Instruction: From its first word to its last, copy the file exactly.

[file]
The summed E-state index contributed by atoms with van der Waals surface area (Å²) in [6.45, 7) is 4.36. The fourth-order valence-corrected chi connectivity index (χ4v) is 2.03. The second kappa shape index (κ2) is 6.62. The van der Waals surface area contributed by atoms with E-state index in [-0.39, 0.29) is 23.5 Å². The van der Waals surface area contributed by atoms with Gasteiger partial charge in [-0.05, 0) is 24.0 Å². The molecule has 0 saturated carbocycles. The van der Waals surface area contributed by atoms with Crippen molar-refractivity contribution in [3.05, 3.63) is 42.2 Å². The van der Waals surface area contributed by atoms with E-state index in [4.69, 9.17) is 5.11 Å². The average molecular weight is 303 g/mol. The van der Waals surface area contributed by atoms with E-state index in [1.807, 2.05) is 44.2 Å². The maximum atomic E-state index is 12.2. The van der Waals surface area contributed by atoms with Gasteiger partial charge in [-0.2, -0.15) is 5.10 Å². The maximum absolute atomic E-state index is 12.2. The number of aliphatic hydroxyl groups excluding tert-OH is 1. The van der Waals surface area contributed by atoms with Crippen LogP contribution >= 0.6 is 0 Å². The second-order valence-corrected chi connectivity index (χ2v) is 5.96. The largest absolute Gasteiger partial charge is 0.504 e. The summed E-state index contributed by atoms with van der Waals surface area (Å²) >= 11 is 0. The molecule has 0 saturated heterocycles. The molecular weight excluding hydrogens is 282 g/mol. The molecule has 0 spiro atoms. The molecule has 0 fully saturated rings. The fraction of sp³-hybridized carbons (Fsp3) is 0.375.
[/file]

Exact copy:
The summed E-state index contributed by atoms with van der Waals surface area (Å²) in [6.45, 7) is 4.36. The fourth-order valence-corrected chi connectivity index (χ4v) is 2.03. The second kappa shape index (κ2) is 6.62. The van der Waals surface area contributed by atoms with E-state index in [-0.39, 0.29) is 23.5 Å². The van der Waals surface area contributed by atoms with Gasteiger partial charge in [-0.05, 0) is 24.0 Å². The molecule has 0 saturated carbocycles. The van der Waals surface area contributed by atoms with Crippen molar-refractivity contribution in [3.05, 3.63) is 42.2 Å². The van der Waals surface area contributed by atoms with E-state index in [4.69, 9.17) is 5.11 Å². The average molecular weight is 303 g/mol. The van der Waals surface area contributed by atoms with E-state index in [1.807, 2.05) is 44.2 Å². The maximum atomic E-state index is 12.2. The van der Waals surface area contributed by atoms with Gasteiger partial charge in [-0.2, -0.15) is 5.10 Å². The maximum absolute atomic E-state index is 12.2. The number of aliphatic hydroxyl groups excluding tert-OH is 1. The van der Waals surface area contributed by atoms with Crippen LogP contribution >= 0.6 is 0 Å². The second-order valence-corrected chi connectivity index (χ2v) is 5.96. The largest absolute Gasteiger partial charge is 0.504 e. The summed E-state index contributed by atoms with van der Waals surface area (Å²) >= 11 is 0. The molecule has 0 saturated heterocycles. The molecular weight excluding hydrogens is 282 g/mol. The molecule has 0 spiro atoms. The molecule has 0 fully saturated rings. The fraction of sp³-hybridized carbons (Fsp3) is 0.375.